Jane Eyre – Review



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A Gothic romance with souls, not strings, attached

Shakespeare, Austen and Bronte are part of an unwritten rule in Hollywood. Each author must have his or her works adapted every few years or bare eternal witness of having them wither away and be replaced by those penned by Stephenie Meyer. That would explain why Romeo & Juliet has been done more than two dozen times, including one this year with garden gnomes.

Charlotte Bronte’s Jane Eyre has been interpreted close to eighteen different times, both as silent and sound features, in English, Spanish, and Indian, and featuring such luminaries as Orson Welles, Elizabeth Taylor, George C. Scott, Susannah York, William Hurt, Charlotte Gainsbourg, and Anna Paquin.

The 2011 release by Cary Fukunaga (Sin Nombre) continues the tradition of keeping Bronte’s novel alive in movie houses. While it may rehash a storied romance, it does so with great acting and atmosphere. If there’s anything to take away from this latest cinematic adaptation it’s that Mia Wasikowska is a star in waiting. Last year may have been the Aussie’s breakout year with both Alice in Wonderland and The Kids Are All Right, but it is her turn as the titular heroine in Bronte’s tale that is most impressive. The key evidence is the scene where she and her employer, Edward Rochester (Michael Fassbender), sit down and have a conversation. The art of talking may be lost on the youth and the age of texting, but there’s something majestic just seeing two people getting to know each other in a closed setting without distractions. It’s like watching a tennis match and each response lobbed in the air holds still for a second before it is returned. Wasikowska shows so much in this one scene, able to mix it up with her employer by being both truthful and showing restraint.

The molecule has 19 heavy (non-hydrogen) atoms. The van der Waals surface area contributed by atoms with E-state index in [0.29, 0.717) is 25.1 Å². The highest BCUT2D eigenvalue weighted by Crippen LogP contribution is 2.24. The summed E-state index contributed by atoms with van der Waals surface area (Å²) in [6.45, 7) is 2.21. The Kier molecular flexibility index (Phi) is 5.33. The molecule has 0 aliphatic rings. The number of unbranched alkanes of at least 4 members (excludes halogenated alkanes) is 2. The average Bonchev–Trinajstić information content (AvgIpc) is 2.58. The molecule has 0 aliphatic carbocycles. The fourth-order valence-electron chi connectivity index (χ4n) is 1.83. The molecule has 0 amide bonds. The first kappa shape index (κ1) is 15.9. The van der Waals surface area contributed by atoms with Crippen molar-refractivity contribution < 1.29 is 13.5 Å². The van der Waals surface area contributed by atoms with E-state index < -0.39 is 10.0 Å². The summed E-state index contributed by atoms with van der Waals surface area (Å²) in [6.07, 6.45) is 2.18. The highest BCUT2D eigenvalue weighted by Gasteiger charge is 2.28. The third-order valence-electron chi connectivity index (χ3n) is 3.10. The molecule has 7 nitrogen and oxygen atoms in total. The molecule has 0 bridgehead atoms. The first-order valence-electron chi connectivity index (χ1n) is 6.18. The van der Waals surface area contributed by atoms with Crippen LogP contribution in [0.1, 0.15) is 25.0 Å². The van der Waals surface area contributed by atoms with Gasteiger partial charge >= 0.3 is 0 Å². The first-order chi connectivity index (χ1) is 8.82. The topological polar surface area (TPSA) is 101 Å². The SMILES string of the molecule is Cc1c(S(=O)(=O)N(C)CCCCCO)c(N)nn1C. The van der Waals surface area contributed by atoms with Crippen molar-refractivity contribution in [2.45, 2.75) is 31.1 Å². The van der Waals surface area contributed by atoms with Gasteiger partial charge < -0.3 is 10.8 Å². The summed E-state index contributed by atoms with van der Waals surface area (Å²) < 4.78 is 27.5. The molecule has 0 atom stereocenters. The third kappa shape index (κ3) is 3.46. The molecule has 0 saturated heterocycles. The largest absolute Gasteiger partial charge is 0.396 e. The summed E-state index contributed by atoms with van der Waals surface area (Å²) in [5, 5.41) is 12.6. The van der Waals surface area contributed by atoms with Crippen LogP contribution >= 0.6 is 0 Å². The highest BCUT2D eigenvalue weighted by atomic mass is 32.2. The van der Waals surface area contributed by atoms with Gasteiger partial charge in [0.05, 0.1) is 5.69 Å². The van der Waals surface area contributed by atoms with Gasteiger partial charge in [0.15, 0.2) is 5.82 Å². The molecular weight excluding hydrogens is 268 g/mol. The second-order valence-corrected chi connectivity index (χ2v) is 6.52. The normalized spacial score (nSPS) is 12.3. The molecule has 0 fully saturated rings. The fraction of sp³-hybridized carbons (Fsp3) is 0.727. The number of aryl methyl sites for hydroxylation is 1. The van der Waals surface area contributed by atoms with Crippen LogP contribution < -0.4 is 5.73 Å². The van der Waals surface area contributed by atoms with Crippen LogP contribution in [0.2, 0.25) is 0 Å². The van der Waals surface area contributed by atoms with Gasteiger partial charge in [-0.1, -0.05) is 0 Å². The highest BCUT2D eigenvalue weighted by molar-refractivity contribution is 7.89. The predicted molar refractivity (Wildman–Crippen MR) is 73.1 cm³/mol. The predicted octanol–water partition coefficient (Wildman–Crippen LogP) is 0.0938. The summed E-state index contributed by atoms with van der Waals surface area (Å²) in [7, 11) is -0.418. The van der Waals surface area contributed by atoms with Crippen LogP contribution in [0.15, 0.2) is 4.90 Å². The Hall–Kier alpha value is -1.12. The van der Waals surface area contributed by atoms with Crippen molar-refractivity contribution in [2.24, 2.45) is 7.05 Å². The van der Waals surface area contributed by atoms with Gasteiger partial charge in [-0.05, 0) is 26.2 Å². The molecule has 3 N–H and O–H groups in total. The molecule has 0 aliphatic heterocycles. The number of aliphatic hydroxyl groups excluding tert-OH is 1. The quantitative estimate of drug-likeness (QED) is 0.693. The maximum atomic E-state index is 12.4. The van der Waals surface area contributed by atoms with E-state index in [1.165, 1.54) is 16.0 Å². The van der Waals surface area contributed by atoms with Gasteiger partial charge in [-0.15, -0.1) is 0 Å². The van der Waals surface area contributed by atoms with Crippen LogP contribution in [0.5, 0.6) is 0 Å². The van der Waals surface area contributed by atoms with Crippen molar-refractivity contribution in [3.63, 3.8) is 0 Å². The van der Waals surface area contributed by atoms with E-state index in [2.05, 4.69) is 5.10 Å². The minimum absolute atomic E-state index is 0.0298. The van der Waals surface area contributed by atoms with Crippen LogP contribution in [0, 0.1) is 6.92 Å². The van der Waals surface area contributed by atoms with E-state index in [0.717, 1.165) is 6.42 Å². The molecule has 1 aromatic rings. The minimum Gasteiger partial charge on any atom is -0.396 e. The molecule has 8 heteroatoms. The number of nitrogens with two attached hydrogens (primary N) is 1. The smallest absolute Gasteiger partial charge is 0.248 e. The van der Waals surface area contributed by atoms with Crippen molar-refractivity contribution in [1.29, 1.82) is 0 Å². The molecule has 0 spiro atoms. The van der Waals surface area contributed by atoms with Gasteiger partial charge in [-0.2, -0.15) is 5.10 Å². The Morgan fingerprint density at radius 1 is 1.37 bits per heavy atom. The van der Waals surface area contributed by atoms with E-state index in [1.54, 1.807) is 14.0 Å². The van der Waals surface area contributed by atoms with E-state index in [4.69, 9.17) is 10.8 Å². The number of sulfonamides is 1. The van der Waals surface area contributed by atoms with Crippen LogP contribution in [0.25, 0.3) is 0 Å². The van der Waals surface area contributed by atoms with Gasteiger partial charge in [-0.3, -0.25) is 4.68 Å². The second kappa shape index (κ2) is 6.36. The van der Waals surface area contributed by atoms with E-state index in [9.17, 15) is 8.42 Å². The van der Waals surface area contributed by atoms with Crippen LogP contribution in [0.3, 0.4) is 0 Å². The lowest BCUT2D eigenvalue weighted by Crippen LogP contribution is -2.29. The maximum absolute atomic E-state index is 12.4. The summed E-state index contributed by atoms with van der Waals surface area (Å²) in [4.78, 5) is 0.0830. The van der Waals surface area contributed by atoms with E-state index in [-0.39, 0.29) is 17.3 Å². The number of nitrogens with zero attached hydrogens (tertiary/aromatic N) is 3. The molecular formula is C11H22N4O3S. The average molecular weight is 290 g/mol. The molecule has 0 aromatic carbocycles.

As is the case with literary adaptations of weighty novels, subplots have to be condensed or cut so that the movie can be a more manageable length. This Jane Eyre is no exception. Fukunaga places emphasis on Eyre’s service as the new governess of Thornfield Hall, caring for a young French girl named Adele, and she forms a fast friendship with Mrs. Fairfax (Judi Dench), Rochester’s housekeeper. But it is the gloomy romance that develops between Jane and Mr. Rochester that is most tantalizing. Rochester is the bad boy prince and she is far from a princess. While they may not come from feuding families there’s no mistake when these two love stars cross.

However, their romance isn’t all sparks. Actually, the tension they have in each other’s presence is pretty loose and lacking of heat. So for those wanting sexy encounters as found in cheap paperback romances – you know, the ones with a lot of thrusting and weird sexual positions like “The Trojan Horse” – you might come away disappointed. The love they share may be distant and emotionless, making them look more like strangers occupying space under the same roof, but it allows Fukunaga to play up the gothic atmosphere. Forget long, drawn out soliloquies or happy, uplifting musical moments, if you want to know how Jane Eyre feels just look at how she is framed in several sequences. Fukunaga shoots her from behind allowing plenty of leading room giving Jane the space she needs to pace and air out her thoughts, silently to herself.

The decision to have Bronte’s story restructured and incorporate flashbacks is a novel approach and well done in its execution. The flashbacks give us a glimpse into Jane’s life so we get a generalized account of how she became well mannered and self-aware in spite of being vilified and bullied in her youth. A young Jane Eyre must contend with a cruel aunt (Sally Hawkins) before being shipped off to the Lowood Charity School where, if you fall out of line, are subjected to whippings and other forms of punishment. The flashbacks are shown in accordance to Eyre leaving Thornfield Hall in a tizzy, after hearing some troubling news.

What people should take away from this umpteenth adaptation of Jane Eyre is that it is possible to cut the fat of a classic novel and have it retain its heart and soul. Also, it helps when you have two comparable leads, as is the case with Mia Wasikowska and Michael Fassbender. Wasikowska is so good at expressing much when expressing very little. The moments where hand-held cameras are walking with her are visual proof. Jane Eyre, while not a complete cure all for box office malaise at the moment, is still worth your time and should appease those who at the very least enjoyed Joe Wright’s stellar interpretation of Jane Austen’s Pride and Prejudice.

Director: Cary Joji Fukunaga
Notable Cast: Mia Wasikowska, Michael Fassbender, Judi Dench, Jamie Bell, Imogen Poots, Amelia Clarkson, Sally Hawkins
Writer(s): Moira Buffini, based on the novel by Charlotte Bronte

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